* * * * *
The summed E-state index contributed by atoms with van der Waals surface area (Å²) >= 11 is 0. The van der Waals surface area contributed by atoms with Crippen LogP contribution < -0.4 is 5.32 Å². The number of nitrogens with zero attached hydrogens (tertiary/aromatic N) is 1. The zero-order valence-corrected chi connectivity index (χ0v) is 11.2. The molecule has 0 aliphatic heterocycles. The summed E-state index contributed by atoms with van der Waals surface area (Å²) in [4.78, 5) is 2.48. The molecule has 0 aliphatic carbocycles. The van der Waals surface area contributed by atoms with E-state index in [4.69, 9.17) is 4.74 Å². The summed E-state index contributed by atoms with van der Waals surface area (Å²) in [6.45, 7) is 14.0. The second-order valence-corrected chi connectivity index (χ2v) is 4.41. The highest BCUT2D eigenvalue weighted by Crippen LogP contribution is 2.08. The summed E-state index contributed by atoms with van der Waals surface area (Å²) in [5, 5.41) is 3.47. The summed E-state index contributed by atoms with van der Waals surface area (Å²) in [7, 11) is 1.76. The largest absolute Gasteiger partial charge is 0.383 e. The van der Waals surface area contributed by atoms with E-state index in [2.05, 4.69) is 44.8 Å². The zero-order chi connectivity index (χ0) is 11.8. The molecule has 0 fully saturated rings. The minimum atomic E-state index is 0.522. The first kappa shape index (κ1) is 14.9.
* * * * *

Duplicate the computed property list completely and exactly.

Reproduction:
The summed E-state index contributed by atoms with van der Waals surface area (Å²) >= 11 is 0. The van der Waals surface area contributed by atoms with Crippen LogP contribution < -0.4 is 5.32 Å². The number of nitrogens with zero attached hydrogens (tertiary/aromatic N) is 1. The zero-order valence-corrected chi connectivity index (χ0v) is 11.2. The molecule has 0 aliphatic heterocycles. The summed E-state index contributed by atoms with van der Waals surface area (Å²) in [4.78, 5) is 2.48. The molecule has 0 aliphatic carbocycles. The van der Waals surface area contributed by atoms with E-state index in [4.69, 9.17) is 4.74 Å². The summed E-state index contributed by atoms with van der Waals surface area (Å²) in [6.45, 7) is 14.0. The second-order valence-corrected chi connectivity index (χ2v) is 4.41. The highest BCUT2D eigenvalue weighted by Crippen LogP contribution is 2.08. The summed E-state index contributed by atoms with van der Waals surface area (Å²) in [5, 5.41) is 3.47. The summed E-state index contributed by atoms with van der Waals surface area (Å²) in [7, 11) is 1.76. The largest absolute Gasteiger partial charge is 0.383 e. The van der Waals surface area contributed by atoms with E-state index in [2.05, 4.69) is 44.8 Å². The zero-order chi connectivity index (χ0) is 11.8. The molecule has 0 fully saturated rings. The minimum atomic E-state index is 0.522. The first kappa shape index (κ1) is 14.9.